Calvin London (firstname.lastname@example.org) is the former head of Business Operations and Integrity in Australia and New Zealand for Celgene Pty Ltd. and now runs The Compliance Concierge, a consulting company based in Australia.
Over the past few months I have written articles highlighting the training overload imposed on employees and suggesting some examples that worked for us to recharge our training. In this article I provide further examples of how training can be recharged by thinking out of the box: (i) introducing personal examples to emphasize compliance principles and (ii) appealing to the inner child in all of us.
Making it personal: A practical example
It is sometimes difficult to explain to employees the relationship between compliance and ethics. For this purpose, if we assume compliance is “adhering to established rules and regulations” and ethics is defined as “doing the right thing,” what examples can we draw on from everyday living to explain these?
One helpful illustration uses driving and breaking the speed limit as metaphors. This example provides employees with a real-life situation that they can relate to and introduces the same philosophy that applies to many different compliance situations in business:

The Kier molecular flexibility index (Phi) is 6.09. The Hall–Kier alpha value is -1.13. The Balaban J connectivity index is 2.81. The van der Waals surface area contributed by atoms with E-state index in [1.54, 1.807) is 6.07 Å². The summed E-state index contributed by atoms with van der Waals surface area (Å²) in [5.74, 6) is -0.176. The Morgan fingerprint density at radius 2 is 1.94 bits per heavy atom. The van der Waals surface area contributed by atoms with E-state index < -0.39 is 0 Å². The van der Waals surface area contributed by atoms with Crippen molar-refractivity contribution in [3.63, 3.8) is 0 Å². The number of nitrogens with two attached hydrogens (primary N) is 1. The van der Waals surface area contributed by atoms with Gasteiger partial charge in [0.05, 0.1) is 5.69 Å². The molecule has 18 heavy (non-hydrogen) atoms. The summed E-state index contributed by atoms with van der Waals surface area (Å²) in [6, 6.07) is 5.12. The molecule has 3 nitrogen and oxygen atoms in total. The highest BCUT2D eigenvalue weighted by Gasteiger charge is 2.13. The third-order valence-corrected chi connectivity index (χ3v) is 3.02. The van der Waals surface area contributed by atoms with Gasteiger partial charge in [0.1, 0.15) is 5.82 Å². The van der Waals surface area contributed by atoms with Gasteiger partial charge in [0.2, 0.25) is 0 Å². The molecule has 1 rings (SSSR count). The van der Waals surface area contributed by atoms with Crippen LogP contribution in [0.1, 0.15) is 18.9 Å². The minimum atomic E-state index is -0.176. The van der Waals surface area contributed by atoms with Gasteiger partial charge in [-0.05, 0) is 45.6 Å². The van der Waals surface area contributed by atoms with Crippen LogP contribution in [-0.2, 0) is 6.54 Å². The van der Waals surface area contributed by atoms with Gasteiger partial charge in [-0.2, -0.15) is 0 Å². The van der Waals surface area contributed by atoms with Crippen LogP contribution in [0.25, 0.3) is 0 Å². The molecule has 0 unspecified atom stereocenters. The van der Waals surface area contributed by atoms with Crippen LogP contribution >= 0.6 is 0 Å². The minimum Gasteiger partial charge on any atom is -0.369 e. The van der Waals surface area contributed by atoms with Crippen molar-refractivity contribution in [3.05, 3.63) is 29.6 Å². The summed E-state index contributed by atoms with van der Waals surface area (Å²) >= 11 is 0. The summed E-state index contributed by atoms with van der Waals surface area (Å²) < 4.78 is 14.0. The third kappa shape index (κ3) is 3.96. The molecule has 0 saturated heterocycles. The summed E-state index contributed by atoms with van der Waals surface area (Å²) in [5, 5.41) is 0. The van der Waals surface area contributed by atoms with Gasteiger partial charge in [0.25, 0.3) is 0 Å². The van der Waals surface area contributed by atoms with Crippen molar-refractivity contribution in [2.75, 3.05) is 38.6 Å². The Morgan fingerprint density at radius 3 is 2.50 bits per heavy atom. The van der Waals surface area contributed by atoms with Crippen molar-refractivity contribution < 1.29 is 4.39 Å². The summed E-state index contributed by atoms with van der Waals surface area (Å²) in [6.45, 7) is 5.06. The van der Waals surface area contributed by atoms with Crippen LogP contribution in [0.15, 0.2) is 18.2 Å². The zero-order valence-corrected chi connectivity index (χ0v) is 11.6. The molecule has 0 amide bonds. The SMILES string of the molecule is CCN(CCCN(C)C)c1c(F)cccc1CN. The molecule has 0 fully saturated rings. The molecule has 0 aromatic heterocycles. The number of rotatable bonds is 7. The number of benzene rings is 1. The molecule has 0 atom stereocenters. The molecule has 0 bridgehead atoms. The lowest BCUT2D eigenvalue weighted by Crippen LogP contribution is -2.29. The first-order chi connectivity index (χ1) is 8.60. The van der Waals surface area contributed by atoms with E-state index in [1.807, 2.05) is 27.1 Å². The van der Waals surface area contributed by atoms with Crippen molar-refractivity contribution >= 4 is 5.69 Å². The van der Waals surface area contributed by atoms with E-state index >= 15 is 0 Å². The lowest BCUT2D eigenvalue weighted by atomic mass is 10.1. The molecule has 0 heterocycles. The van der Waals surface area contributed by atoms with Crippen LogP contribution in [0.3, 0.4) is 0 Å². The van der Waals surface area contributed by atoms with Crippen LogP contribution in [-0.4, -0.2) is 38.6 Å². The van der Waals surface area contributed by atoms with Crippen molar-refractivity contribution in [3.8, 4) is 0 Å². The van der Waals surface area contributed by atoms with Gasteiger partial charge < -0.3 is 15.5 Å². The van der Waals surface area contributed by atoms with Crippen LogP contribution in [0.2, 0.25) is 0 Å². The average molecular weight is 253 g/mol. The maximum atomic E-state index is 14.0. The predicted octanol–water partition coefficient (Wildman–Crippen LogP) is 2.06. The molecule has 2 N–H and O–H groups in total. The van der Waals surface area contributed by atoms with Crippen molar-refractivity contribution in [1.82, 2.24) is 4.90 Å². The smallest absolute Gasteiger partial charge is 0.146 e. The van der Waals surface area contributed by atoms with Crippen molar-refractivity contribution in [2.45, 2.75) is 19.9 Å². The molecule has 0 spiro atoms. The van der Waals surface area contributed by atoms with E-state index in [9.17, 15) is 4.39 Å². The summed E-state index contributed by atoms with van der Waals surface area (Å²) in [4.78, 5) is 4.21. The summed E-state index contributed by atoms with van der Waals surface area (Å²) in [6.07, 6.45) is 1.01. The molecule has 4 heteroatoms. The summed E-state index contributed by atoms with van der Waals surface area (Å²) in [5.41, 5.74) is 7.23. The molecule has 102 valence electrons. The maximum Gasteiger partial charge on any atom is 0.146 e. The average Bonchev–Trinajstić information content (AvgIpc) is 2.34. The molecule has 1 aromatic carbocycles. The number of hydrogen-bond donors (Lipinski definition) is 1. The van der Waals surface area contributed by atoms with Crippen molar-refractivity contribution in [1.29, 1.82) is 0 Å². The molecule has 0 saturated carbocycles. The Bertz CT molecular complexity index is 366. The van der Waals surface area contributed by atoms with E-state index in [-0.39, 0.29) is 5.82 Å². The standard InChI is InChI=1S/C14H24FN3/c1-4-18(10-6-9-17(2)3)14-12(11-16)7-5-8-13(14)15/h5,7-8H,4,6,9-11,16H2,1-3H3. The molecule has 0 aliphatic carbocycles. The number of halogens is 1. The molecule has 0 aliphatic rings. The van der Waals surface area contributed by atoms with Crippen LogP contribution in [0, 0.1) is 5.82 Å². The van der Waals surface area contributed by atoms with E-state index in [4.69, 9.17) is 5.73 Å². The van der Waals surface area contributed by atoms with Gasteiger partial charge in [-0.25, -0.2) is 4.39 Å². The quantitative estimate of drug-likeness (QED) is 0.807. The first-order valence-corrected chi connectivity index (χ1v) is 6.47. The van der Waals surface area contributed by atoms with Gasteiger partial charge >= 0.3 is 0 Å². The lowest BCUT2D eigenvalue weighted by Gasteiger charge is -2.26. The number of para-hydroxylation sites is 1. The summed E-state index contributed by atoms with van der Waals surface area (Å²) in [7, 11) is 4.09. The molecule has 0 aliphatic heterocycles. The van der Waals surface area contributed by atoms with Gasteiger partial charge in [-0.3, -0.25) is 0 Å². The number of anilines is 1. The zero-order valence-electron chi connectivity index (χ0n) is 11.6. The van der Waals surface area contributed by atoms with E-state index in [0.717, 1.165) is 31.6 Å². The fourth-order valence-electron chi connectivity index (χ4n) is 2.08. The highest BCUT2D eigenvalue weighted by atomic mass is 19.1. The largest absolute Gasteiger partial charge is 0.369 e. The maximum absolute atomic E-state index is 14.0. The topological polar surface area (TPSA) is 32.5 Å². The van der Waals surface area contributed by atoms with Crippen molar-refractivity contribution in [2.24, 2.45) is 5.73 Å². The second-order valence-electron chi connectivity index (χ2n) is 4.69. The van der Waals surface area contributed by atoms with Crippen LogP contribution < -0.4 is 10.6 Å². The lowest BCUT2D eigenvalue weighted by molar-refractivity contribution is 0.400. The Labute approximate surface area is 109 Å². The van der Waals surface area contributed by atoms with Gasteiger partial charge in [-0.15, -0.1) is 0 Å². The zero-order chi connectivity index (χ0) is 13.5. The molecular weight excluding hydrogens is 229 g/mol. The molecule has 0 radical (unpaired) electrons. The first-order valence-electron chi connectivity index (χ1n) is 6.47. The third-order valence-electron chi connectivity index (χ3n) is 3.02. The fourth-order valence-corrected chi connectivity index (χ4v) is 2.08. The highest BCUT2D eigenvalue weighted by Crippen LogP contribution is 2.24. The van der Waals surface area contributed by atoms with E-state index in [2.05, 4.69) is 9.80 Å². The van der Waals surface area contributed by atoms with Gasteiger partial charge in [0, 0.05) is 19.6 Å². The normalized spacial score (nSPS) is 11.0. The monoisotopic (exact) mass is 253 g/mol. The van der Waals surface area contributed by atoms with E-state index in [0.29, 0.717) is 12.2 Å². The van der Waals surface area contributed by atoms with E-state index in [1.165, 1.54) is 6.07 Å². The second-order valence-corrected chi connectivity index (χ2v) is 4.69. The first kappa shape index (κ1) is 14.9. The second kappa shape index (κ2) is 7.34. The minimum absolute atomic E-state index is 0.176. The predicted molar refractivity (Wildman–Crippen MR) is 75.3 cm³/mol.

Driving over the speed limit is a traffic offense that receives a financial penalty. It is safe to assume that everyone knows the road rules, including the speed limit requirement, as it is part of the qualification for a driver’s license.
There are three types of drivers. The first type of driver speeds on a regular basis and is clearly noncompliant. The second type of driver never speeds. These drivers do not want to break the law and are clearly compliant. The third type of driver sits in the middle. They may occasionally speed over the limit due to a momentary lapse of concentration or because they get side-tracked, but as a general rule, they do not deliberately set out to break the law.
In a compliance sense, only the second type is compliant; those people who never exceed the speed limit—but what about from an ethical perspective?
In this case the second type (those who never speed) is once again clearly ethical. The first type (those who intentionally speed with disregard for the laws and an indifference to the penalties) is clearly unethical, because they knowingly choose to break the law with full knowledge that it is wrong. The third type (those who occasionally and unintentionally break the speed limits) may not necessarily be unethical even though they have broken the law. They have good intentions of keeping within the law (i.e., being compliant) but occasionally make mistakes.